Wills and trusts are legal documents that give a person control over who will receive the person’s assets after his or her death. Wills become public record during a probate proceeding because they are filed with the probate court after death. There is also an inventory of the deceased person’s assets filed with the court. This makes public everything the deceased owned. Trusts are private documents. Neither the trust nor an inventory is filed with the court. The trustee distributes the trust assets to the beneficiaries without any court supervision. Trusts can be used to reduce estate taxes, manage and protect assets from creditors, and avoid probate. A married couple may establish a joint trust.
A living will is not used to transfer assets. The purpose of a living will is to direct your health care provider about the types of medical treatment you want to receive when you are incapacitated or unable to make your own decisions.
A revocable trust is a legal document that functions like a trust but is completely private. Also, unlike a will, a trust takes effect when it is created. If you become incapacitated, the trust allows your successor trustee to manage your estate and take care of your financial affairs without a probate court supervised conservatorship.
With a revocable trust, your assets are transferred and held in the name of your trust. So if you own property under the name of Bill Jones, you would transfer title of the property to Bill Jones, Trustee of the Bill Jones Trust. The assets can be transferred back at any time, and the trust can be terminated whenever you wish. After your death, the assets owned by the trust are given to the beneficiaries in accordance with the trust directions, and the beneficiaries avoid the expense and time of having to go through a formal court probate proceeding.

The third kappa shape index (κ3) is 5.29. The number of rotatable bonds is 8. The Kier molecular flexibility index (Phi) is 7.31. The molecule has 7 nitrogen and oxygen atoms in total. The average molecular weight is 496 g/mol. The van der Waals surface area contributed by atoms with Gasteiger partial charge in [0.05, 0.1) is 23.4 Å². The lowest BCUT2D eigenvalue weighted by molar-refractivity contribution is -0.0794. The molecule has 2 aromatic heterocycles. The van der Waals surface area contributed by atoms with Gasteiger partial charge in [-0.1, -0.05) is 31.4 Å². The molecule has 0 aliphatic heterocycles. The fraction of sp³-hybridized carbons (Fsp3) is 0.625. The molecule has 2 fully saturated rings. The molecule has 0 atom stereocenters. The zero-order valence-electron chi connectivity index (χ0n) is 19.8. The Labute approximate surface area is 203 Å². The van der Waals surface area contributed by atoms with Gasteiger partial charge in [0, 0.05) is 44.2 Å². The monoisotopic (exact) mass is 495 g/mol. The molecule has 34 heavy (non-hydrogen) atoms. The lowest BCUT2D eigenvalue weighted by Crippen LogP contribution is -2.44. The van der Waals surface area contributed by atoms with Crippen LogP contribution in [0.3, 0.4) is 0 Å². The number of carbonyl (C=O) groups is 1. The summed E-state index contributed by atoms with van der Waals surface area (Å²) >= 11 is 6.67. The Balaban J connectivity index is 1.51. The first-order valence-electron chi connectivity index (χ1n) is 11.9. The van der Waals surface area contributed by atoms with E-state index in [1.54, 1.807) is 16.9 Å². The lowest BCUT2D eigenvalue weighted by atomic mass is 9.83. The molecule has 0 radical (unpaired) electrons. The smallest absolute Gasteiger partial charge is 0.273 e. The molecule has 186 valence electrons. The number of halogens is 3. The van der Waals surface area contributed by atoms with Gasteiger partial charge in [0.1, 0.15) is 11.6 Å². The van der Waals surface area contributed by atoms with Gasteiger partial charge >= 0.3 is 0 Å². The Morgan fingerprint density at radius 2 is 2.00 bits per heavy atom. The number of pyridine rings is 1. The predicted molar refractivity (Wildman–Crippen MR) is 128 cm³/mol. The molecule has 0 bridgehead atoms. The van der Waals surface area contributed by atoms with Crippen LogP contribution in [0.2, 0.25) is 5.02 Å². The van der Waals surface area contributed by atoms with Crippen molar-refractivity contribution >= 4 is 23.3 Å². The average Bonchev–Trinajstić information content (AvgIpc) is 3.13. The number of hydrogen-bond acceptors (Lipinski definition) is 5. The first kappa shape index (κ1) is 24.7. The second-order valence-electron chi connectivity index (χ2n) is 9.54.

If you become ill or incapacitated your trust names a successor trustee to manage the assets. Assets in a revocable trust may not be protected from creditors and are included as part of the value of your estate at death. They are also subject to Federal Estate Tax laws.
An irrevocable trust is usually used to reduce estate taxes and protect assets against creditors. In an irrevocable trust, the assets are transferred to the trust, and you no longer have control of them. The assets cannot be taken out and transferred back to you, and the trust cannot be changed.
Under current law, estates valued at $5,400,000 or less are exempt from paying federal estate taxes. This number is annually indexed for inflation. There are currently no California estate taxes.
It is important to understand how wills and trusts work and the purposes of each in order to make financial and health care decisions. It is recommended that you speak with a California probate and estate attorney before making a will and/or trust. The attorney will discuss the different estate planning options and recommend the best ones for your particular financial situation. Please feel free to call our office at 858-792-5988 for a consultation.
I have a trust. So I still need a will?
Yes. Even if the bulk of your estate planning instructions are in a revocable living trust, you still need a will. Your will appoints guardians for minor children, names your executor, and names one beneficiary (your revocable living trust.) If any of your assets are intentionally or inadvertently left out of your trust, your will scoops them up and pours them into your trust. This special will is called a “pour over will.”
I have a will. Do I still need a trust?